Building a Niche

March 13, 2009

Today’s business world is beginning to reward those with a niche.

There are examples of this everywhere. Products and services that are designed for a very specific market are doing very well even in tough times. Lamborghini is having its best year. The Tesla Roadster is on backorder. But those things that are commodities, or are being turned into a commodity are worth and valued less and less particularly when money is tight. The Big 3 automakers who make average cars for average people (with a few exceptions of course) are in so much trouble they’re begging for money.

Service industries become a commodity when they take on any job that comes their way regardless of what it means or how it will impact their industry and business in the long run.

I think that’s a mistake.

According to wikipedia, a commodity is “anything for which there is demand, but which is supplied without qualitative differentiation across a market.”

Unless you are Amazon, or in years past Sears, and can take the entire long-tail under your purview, differentiation has to come from something other than an all things for all people mentality. You need to specialize. You need a niche to dominate. You need to be the best in the world, or more to the point, the best in the world of those in your market.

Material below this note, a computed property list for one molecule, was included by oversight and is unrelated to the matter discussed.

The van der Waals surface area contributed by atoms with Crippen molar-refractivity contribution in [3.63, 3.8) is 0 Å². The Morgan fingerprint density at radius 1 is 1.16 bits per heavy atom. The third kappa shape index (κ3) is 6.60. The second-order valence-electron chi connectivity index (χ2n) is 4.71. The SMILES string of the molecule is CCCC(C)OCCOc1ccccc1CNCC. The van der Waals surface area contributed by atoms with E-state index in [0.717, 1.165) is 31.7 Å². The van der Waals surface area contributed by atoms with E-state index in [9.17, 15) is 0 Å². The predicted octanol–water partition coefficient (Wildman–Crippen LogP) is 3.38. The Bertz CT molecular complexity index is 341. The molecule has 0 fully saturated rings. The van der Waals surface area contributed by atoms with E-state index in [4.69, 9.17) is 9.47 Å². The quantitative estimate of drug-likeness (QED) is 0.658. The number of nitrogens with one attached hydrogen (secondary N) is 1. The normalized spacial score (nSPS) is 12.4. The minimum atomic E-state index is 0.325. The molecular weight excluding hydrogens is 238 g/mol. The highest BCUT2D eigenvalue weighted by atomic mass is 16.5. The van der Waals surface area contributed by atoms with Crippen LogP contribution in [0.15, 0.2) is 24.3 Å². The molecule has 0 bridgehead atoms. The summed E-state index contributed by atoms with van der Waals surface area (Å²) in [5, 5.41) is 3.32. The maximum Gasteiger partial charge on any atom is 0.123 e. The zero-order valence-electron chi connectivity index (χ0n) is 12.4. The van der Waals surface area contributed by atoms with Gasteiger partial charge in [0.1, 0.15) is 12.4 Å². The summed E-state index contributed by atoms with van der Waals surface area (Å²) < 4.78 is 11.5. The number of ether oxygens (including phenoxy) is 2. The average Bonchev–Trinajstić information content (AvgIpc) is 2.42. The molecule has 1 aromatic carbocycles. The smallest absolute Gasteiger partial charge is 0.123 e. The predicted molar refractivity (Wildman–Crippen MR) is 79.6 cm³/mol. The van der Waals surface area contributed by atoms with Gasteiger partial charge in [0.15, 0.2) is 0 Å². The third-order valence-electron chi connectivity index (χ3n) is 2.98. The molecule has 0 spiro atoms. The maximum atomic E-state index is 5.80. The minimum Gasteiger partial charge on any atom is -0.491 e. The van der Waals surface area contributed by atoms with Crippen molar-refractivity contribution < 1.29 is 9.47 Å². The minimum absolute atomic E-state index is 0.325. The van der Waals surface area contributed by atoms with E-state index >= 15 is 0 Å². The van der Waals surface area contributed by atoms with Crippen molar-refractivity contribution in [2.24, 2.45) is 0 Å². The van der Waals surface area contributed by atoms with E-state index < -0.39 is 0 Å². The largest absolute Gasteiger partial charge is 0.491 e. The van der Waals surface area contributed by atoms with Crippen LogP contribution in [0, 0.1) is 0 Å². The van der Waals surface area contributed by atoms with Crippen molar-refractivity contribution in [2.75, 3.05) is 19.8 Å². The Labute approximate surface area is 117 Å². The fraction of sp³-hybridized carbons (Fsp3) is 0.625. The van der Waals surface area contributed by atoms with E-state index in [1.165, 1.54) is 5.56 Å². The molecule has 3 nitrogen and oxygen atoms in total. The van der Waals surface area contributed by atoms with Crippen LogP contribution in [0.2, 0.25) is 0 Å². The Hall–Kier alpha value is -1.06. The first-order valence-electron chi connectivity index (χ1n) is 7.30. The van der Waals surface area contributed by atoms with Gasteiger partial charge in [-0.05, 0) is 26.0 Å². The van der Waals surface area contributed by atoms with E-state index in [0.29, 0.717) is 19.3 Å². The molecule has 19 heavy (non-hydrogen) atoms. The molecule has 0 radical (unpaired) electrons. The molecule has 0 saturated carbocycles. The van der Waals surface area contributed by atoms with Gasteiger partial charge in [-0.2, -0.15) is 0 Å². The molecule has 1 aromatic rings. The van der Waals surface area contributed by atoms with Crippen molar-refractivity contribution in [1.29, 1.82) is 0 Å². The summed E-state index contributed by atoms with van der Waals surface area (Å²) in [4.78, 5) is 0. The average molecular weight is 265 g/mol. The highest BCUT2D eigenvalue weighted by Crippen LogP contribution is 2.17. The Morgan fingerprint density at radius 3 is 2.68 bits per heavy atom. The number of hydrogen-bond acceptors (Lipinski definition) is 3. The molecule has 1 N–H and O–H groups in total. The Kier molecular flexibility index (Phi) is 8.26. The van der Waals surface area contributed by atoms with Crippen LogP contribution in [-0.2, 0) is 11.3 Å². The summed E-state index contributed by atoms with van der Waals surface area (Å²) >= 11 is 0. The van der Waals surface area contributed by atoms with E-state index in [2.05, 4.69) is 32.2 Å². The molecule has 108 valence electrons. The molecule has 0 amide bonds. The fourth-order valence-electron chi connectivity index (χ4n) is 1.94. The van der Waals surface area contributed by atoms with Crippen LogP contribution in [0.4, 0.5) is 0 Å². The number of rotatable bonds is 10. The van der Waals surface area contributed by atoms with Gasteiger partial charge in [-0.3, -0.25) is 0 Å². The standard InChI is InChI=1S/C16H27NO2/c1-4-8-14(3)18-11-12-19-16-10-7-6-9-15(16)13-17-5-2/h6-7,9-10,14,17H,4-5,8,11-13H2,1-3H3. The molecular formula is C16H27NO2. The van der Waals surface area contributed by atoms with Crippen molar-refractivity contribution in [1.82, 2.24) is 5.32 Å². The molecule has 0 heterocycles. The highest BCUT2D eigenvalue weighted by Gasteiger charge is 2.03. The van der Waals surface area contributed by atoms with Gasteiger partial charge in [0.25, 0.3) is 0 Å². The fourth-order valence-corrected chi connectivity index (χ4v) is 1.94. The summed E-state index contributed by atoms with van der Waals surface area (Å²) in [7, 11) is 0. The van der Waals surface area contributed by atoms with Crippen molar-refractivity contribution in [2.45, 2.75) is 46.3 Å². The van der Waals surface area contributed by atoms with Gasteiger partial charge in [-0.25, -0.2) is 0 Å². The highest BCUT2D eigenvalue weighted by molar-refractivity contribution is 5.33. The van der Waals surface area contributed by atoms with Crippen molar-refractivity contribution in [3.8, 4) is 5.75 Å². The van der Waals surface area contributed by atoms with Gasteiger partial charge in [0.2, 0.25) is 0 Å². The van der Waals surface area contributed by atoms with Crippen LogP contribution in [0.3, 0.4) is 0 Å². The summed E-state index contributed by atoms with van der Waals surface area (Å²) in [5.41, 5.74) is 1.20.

Instead of tackling anything that comes your way, choose an aspect of your industry and focus all of your efforts here. Become an expert in your market. Participate in forums and online communities involved in these areas. Help who you can without trying to sell your services. Start a blog and talk about your ideas and thoughts on the topic and pull in pages and articles your market would find useful. Start a newsletter for your audience and develop a permission based contact list of people who want to hear from you.

It might take time and it will certainly take effort but eventually your market will see you as an expert and will seek you out for your thoughts and your help.

Is it a lot of work? Yeah, of course it is, but it’s worth it in the long run.